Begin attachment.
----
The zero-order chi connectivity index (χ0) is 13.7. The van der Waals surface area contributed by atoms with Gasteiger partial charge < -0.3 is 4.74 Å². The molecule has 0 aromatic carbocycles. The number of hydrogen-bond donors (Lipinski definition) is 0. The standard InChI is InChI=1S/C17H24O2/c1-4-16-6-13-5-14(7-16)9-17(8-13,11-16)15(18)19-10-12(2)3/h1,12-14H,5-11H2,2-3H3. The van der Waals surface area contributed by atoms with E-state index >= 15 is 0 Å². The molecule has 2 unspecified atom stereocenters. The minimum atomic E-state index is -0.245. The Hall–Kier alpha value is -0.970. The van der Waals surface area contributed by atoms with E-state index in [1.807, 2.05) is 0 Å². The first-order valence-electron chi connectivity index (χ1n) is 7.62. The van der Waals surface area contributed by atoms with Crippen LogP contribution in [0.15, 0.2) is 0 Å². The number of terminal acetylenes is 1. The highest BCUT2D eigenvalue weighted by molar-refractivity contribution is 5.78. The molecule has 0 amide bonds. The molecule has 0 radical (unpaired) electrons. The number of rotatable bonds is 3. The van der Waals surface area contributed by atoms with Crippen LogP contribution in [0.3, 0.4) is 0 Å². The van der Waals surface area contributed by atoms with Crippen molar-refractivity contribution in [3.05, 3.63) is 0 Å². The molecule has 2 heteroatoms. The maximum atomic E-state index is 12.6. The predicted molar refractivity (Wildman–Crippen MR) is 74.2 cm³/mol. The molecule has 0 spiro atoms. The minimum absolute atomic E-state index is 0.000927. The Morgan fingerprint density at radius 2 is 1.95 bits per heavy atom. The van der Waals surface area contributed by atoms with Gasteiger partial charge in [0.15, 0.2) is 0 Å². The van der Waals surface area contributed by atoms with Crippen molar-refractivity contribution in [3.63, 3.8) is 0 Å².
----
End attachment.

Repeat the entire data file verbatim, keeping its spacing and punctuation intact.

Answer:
The zero-order chi connectivity index (χ0) is 13.7. The van der Waals surface area contributed by atoms with Gasteiger partial charge < -0.3 is 4.74 Å². The molecule has 0 aromatic carbocycles. The number of hydrogen-bond donors (Lipinski definition) is 0. The standard InChI is InChI=1S/C17H24O2/c1-4-16-6-13-5-14(7-16)9-17(8-13,11-16)15(18)19-10-12(2)3/h1,12-14H,5-11H2,2-3H3. The van der Waals surface area contributed by atoms with E-state index >= 15 is 0 Å². The molecule has 2 unspecified atom stereocenters. The minimum atomic E-state index is -0.245. The Hall–Kier alpha value is -0.970. The van der Waals surface area contributed by atoms with E-state index in [1.807, 2.05) is 0 Å². The first-order valence-electron chi connectivity index (χ1n) is 7.62. The van der Waals surface area contributed by atoms with Crippen LogP contribution in [0.15, 0.2) is 0 Å². The number of terminal acetylenes is 1. The highest BCUT2D eigenvalue weighted by molar-refractivity contribution is 5.78. The molecule has 0 amide bonds. The molecule has 0 radical (unpaired) electrons. The number of rotatable bonds is 3. The van der Waals surface area contributed by atoms with Crippen LogP contribution in [0.3, 0.4) is 0 Å². The van der Waals surface area contributed by atoms with Crippen molar-refractivity contribution in [3.05, 3.63) is 0 Å². The molecule has 2 heteroatoms. The maximum atomic E-state index is 12.6. The predicted molar refractivity (Wildman–Crippen MR) is 74.2 cm³/mol. The molecule has 0 spiro atoms. The minimum absolute atomic E-state index is 0.000927. The Morgan fingerprint density at radius 2 is 1.95 bits per heavy atom. The van der Waals surface area contributed by atoms with Gasteiger partial charge in [0.15, 0.2) is 0 Å². The van der Waals surface area contributed by atoms with Crippen molar-refractivity contribution in [3.63, 3.8) is 0 Å².